The cutthroat competition, politics, and warfare in Frank Herbert's Dune novels are a natural fit for strategy games, and Northgard developers Shiro Games are looking to capitalize on that with their upcoming RTS/4X, Dune: Spice Wars. Releasing into early access next year, Spice Wars will have us using guile, military might, and careful management of resources to control Arrakis as a number of different factions representing the Great Houses and other important groups from the setting.
The action will take place on a circular map representing Arrakis' North pole, and we'll have the option to roll up a randomized version or use an "official" configuration that is very faithful to the description in the books. While the whole planet is, of course, a big desert, the devs have gone out of their way to make sure it doesn't all feel like a big, homogeneous sandbox. They even consulted a geologist to try and come up with enough visually and mechanically distinct types of arid terrain to keep things interesting.
Rocky areas are valuable as they offer some safety from the worms. Deep Deserts are the opposite: acting almost like seas in a Civilization game, simply venturing into them will be suicidally hazardous until you unlock later techs. All military units will be limited by supplies, which can drain very quickly in unforgiving environments. And of course, the worms are an ever-present threat, with all of your units generating vibrations that will attract them. When one shows up, your only option is usually to evacuate the area until it goes away.
Becoming the ruler of Dune can be accomplished in one of three ways: destroying all of your rivals outright, being declared Governor using political maneuvering, or achieving a score-based Hegemony victory, which can vary from faction to faction. The two factions that have been revealed so far are House Atreides and House Harkonnen, and true to their lore, the former has more options for diplomacy and indirect control while the latter is focused on brutal military domination.
House choice isn't the end of the story, either, as you'll also choose a small number of consulars for each new campaign. These sub-leaders are drawn from your faction's cast of characters and can further customize your playstyle. Lady Jessica is an adept politician, for instance, while Duncan Idaho will give benefits to your military.
Spice will of course be the main resource, and the primary way to get money. Its price will fluctuate over time, and you'll always have to decide how much to sell and how much to stockpile to take advantage of this. There won't be a full supply and demand system at launch, so you can't flood the market to suddenly deflate the price or hoard your stock to keep it high, but the developers are interested in looking into that kind of system more after the initial early access release. You'll also always owe a small spice tax to the Emperor, with dire consequences if you don't pay it.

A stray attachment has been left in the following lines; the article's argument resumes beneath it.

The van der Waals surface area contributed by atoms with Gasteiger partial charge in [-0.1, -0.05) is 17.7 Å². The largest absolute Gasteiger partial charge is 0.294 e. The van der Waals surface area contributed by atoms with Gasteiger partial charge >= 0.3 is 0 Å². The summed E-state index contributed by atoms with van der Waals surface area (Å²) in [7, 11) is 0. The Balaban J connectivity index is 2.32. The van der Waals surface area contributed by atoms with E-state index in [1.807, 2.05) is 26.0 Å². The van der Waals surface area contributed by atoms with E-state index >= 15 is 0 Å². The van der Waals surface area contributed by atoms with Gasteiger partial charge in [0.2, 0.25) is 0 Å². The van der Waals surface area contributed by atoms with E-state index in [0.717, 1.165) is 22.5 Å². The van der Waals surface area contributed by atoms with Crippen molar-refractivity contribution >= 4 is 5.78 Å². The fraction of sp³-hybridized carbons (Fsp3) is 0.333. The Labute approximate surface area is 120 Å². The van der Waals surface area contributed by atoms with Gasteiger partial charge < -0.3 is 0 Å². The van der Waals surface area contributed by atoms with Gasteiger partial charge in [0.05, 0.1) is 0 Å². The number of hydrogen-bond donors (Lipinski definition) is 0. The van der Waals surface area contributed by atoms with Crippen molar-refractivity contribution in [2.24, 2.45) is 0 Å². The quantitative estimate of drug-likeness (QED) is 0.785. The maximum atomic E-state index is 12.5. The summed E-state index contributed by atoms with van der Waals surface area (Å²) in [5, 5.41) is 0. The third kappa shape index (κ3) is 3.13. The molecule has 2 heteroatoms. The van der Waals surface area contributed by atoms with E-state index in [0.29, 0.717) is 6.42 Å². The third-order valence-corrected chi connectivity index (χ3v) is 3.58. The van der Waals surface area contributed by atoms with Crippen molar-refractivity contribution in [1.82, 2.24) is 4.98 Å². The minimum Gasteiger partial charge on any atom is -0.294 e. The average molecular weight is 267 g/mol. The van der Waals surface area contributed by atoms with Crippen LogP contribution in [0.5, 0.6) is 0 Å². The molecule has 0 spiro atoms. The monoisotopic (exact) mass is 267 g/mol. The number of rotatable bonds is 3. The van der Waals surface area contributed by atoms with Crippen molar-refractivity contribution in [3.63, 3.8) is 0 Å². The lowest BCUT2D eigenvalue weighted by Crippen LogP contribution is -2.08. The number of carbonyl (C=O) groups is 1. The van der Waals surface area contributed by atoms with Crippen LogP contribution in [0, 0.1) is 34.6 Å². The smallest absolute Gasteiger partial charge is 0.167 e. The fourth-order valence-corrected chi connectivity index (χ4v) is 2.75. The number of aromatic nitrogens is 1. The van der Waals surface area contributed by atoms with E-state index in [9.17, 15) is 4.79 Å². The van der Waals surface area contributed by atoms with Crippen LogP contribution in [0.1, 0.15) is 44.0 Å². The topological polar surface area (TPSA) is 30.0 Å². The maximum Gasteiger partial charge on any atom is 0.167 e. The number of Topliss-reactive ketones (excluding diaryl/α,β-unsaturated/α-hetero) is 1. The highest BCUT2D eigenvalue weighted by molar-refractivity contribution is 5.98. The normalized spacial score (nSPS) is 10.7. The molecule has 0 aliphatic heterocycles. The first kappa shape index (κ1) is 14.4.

GAMES OF SUCCESSION
The Emperor isn't the only political force in the galaxy, though, and interacting with the Landsraad, a ruling council of powerful houses, will also present its own challenges and opportunities. This is your principal link to the greater game taking place beyond Arrakis, where you can vote on resolutions to help yourself and/or hinder your enemies. If you play your cards right, you can clinch a win by being named Governor of Arrakis. And not all of the maneuvering happens out in the open.
Espionage will also be a major system, though you can choose to specialize in it heavily or barely touch it at all. The ideal Shiro sees for these shadow games is to reward players who can correctly predict what their enemies are going to do. For example, your agents could launch an operation to severely hinder an oncoming enemy army if you know the attack route they plan to follow. You should feel clever for reading the board and letting the enemy play into your hands like a chess master, not merely be rewarded for deploying spies out without a plan.
All the while, we'll run into side stories that can be anything from a one-off involving the recovery of a crashed ornithopter, or a multi-step event wrapped up in political subterfuge. The devs are striving for a balance between the natural storytelling that will arise from the AI Baron Harkonnen you're playing against, well… acting like Baron Harkonnen, and more handcrafted mini-stories like this. They mentioned Stellaris as a point of comparison, though each campaign should take only a few hours to finish as opposed to dozens.
We'll be able to pack our bags and head for Arrakis when Dune: Spice Wars hits early access some time in 2022.
Leana Hafer is a freelance writer for IGN